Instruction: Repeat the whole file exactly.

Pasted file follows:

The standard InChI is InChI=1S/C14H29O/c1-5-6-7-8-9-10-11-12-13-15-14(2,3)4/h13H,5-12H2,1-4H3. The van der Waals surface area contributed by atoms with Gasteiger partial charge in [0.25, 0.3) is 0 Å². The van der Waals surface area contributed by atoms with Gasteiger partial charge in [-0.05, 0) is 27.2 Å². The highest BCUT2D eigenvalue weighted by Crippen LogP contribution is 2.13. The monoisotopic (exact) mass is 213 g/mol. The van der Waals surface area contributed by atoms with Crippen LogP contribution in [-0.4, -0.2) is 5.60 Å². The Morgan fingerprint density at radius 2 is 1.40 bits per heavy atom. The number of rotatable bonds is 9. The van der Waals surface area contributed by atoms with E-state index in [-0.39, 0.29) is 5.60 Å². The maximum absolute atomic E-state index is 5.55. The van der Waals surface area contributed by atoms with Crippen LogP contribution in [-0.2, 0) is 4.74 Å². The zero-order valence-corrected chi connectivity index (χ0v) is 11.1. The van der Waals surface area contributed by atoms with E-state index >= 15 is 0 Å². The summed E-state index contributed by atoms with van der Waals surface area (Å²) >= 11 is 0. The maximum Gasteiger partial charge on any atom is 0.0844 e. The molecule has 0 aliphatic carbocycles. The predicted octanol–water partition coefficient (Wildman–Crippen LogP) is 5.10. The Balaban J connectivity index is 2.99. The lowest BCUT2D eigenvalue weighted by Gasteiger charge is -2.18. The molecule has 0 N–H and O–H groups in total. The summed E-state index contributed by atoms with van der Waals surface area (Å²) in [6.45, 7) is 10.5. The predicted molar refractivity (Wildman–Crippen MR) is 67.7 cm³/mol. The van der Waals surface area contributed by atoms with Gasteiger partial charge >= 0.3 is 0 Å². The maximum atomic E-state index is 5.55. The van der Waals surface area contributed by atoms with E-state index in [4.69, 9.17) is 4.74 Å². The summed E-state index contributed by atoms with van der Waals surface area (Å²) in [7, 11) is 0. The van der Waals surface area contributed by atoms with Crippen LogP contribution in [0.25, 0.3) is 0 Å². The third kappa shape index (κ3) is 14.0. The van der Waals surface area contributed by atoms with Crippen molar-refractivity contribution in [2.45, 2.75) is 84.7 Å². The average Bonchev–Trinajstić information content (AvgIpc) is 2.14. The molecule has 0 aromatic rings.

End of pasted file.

The standard InChI is InChI=1S/C14H29O/c1-5-6-7-8-9-10-11-12-13-15-14(2,3)4/h13H,5-12H2,1-4H3. The van der Waals surface area contributed by atoms with Gasteiger partial charge in [0.25, 0.3) is 0 Å². The van der Waals surface area contributed by atoms with Gasteiger partial charge in [-0.05, 0) is 27.2 Å². The highest BCUT2D eigenvalue weighted by Crippen LogP contribution is 2.13. The monoisotopic (exact) mass is 213 g/mol. The van der Waals surface area contributed by atoms with Crippen LogP contribution in [-0.4, -0.2) is 5.60 Å². The Morgan fingerprint density at radius 2 is 1.40 bits per heavy atom. The number of rotatable bonds is 9. The van der Waals surface area contributed by atoms with E-state index in [-0.39, 0.29) is 5.60 Å². The maximum absolute atomic E-state index is 5.55. The van der Waals surface area contributed by atoms with Crippen LogP contribution in [-0.2, 0) is 4.74 Å². The zero-order valence-corrected chi connectivity index (χ0v) is 11.1. The van der Waals surface area contributed by atoms with E-state index >= 15 is 0 Å². The summed E-state index contributed by atoms with van der Waals surface area (Å²) >= 11 is 0. The maximum Gasteiger partial charge on any atom is 0.0844 e. The molecule has 0 aliphatic carbocycles. The predicted octanol–water partition coefficient (Wildman–Crippen LogP) is 5.10. The Balaban J connectivity index is 2.99. The lowest BCUT2D eigenvalue weighted by Gasteiger charge is -2.18. The molecule has 0 N–H and O–H groups in total. The summed E-state index contributed by atoms with van der Waals surface area (Å²) in [6.45, 7) is 10.5. The predicted molar refractivity (Wildman–Crippen MR) is 67.7 cm³/mol. The van der Waals surface area contributed by atoms with Gasteiger partial charge >= 0.3 is 0 Å². The maximum atomic E-state index is 5.55. The van der Waals surface area contributed by atoms with E-state index in [4.69, 9.17) is 4.74 Å². The summed E-state index contributed by atoms with van der Waals surface area (Å²) in [7, 11) is 0. The van der Waals surface area contributed by atoms with Crippen LogP contribution in [0.25, 0.3) is 0 Å². The third kappa shape index (κ3) is 14.0. The van der Waals surface area contributed by atoms with Crippen molar-refractivity contribution in [2.45, 2.75) is 84.7 Å². The average Bonchev–Trinajstić information content (AvgIpc) is 2.14. The molecule has 0 aromatic rings.